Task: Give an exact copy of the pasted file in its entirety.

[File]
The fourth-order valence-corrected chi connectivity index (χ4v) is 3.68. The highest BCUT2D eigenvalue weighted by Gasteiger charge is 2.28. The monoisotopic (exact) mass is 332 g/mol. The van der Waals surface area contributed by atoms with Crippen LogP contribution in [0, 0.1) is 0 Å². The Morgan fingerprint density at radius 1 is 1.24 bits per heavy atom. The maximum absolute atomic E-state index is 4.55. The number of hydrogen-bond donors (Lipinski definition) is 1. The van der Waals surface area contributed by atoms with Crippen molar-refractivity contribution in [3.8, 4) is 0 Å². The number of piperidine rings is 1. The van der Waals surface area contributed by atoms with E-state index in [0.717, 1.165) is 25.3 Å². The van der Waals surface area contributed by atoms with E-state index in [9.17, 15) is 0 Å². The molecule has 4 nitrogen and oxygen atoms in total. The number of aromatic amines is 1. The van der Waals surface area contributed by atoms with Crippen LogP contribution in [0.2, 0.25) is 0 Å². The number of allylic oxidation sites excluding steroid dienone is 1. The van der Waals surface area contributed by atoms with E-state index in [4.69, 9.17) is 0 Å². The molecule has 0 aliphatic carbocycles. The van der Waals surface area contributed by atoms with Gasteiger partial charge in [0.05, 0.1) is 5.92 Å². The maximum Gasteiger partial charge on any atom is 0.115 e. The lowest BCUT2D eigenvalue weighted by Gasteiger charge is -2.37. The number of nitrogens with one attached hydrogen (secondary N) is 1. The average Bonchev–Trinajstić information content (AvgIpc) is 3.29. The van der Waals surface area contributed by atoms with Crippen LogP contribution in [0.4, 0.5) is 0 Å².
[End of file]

The fourth-order valence-corrected chi connectivity index (χ4v) is 3.68. The highest BCUT2D eigenvalue weighted by Gasteiger charge is 2.28. The monoisotopic (exact) mass is 332 g/mol. The van der Waals surface area contributed by atoms with Crippen LogP contribution in [0, 0.1) is 0 Å². The Morgan fingerprint density at radius 1 is 1.24 bits per heavy atom. The maximum absolute atomic E-state index is 4.55. The number of hydrogen-bond donors (Lipinski definition) is 1. The van der Waals surface area contributed by atoms with Crippen molar-refractivity contribution in [3.8, 4) is 0 Å². The number of piperidine rings is 1. The van der Waals surface area contributed by atoms with E-state index in [0.717, 1.165) is 25.3 Å². The van der Waals surface area contributed by atoms with E-state index in [9.17, 15) is 0 Å². The molecule has 4 nitrogen and oxygen atoms in total. The number of aromatic amines is 1. The van der Waals surface area contributed by atoms with Crippen LogP contribution in [0.2, 0.25) is 0 Å². The number of allylic oxidation sites excluding steroid dienone is 1. The van der Waals surface area contributed by atoms with E-state index in [4.69, 9.17) is 0 Å². The molecule has 0 aliphatic carbocycles. The van der Waals surface area contributed by atoms with Gasteiger partial charge in [0.05, 0.1) is 5.92 Å². The maximum Gasteiger partial charge on any atom is 0.115 e. The lowest BCUT2D eigenvalue weighted by Gasteiger charge is -2.37. The number of nitrogens with one attached hydrogen (secondary N) is 1. The average Bonchev–Trinajstić information content (AvgIpc) is 3.29. The van der Waals surface area contributed by atoms with Crippen LogP contribution in [0.4, 0.5) is 0 Å².